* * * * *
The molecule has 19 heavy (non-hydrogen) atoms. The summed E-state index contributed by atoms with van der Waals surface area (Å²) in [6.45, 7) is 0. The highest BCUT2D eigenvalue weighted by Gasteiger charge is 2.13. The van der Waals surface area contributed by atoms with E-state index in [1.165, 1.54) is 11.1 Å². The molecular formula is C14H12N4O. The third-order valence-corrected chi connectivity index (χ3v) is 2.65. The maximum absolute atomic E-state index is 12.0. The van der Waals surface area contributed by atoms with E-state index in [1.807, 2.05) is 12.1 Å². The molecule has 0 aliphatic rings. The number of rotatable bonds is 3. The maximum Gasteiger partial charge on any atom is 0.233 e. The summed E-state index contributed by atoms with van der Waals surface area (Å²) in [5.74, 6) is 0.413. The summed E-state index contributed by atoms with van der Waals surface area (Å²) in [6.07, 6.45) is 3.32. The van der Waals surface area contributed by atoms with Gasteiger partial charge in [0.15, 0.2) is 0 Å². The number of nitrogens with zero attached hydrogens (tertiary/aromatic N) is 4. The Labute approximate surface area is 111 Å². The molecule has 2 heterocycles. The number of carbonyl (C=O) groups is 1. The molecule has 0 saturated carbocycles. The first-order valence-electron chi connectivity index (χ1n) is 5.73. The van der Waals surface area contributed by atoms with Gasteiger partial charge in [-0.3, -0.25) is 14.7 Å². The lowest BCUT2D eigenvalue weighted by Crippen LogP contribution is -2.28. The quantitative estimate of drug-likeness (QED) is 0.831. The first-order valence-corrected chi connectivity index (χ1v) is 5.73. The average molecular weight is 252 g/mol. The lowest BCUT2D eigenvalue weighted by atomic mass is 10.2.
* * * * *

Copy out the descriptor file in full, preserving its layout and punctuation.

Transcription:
The molecule has 19 heavy (non-hydrogen) atoms. The summed E-state index contributed by atoms with van der Waals surface area (Å²) in [6.45, 7) is 0. The highest BCUT2D eigenvalue weighted by Gasteiger charge is 2.13. The van der Waals surface area contributed by atoms with E-state index in [1.165, 1.54) is 11.1 Å². The molecular formula is C14H12N4O. The third-order valence-corrected chi connectivity index (χ3v) is 2.65. The maximum absolute atomic E-state index is 12.0. The van der Waals surface area contributed by atoms with E-state index in [1.807, 2.05) is 12.1 Å². The molecule has 0 aliphatic rings. The number of rotatable bonds is 3. The maximum Gasteiger partial charge on any atom is 0.233 e. The summed E-state index contributed by atoms with van der Waals surface area (Å²) in [5.74, 6) is 0.413. The summed E-state index contributed by atoms with van der Waals surface area (Å²) in [6.07, 6.45) is 3.32. The van der Waals surface area contributed by atoms with Gasteiger partial charge in [0.15, 0.2) is 0 Å². The number of nitrogens with zero attached hydrogens (tertiary/aromatic N) is 4. The Labute approximate surface area is 111 Å². The molecule has 2 heterocycles. The number of carbonyl (C=O) groups is 1. The molecule has 0 saturated carbocycles. The first-order valence-electron chi connectivity index (χ1n) is 5.73. The van der Waals surface area contributed by atoms with Gasteiger partial charge in [-0.3, -0.25) is 14.7 Å². The lowest BCUT2D eigenvalue weighted by Crippen LogP contribution is -2.28. The quantitative estimate of drug-likeness (QED) is 0.831. The first-order valence-corrected chi connectivity index (χ1v) is 5.73. The average molecular weight is 252 g/mol. The lowest BCUT2D eigenvalue weighted by atomic mass is 10.2.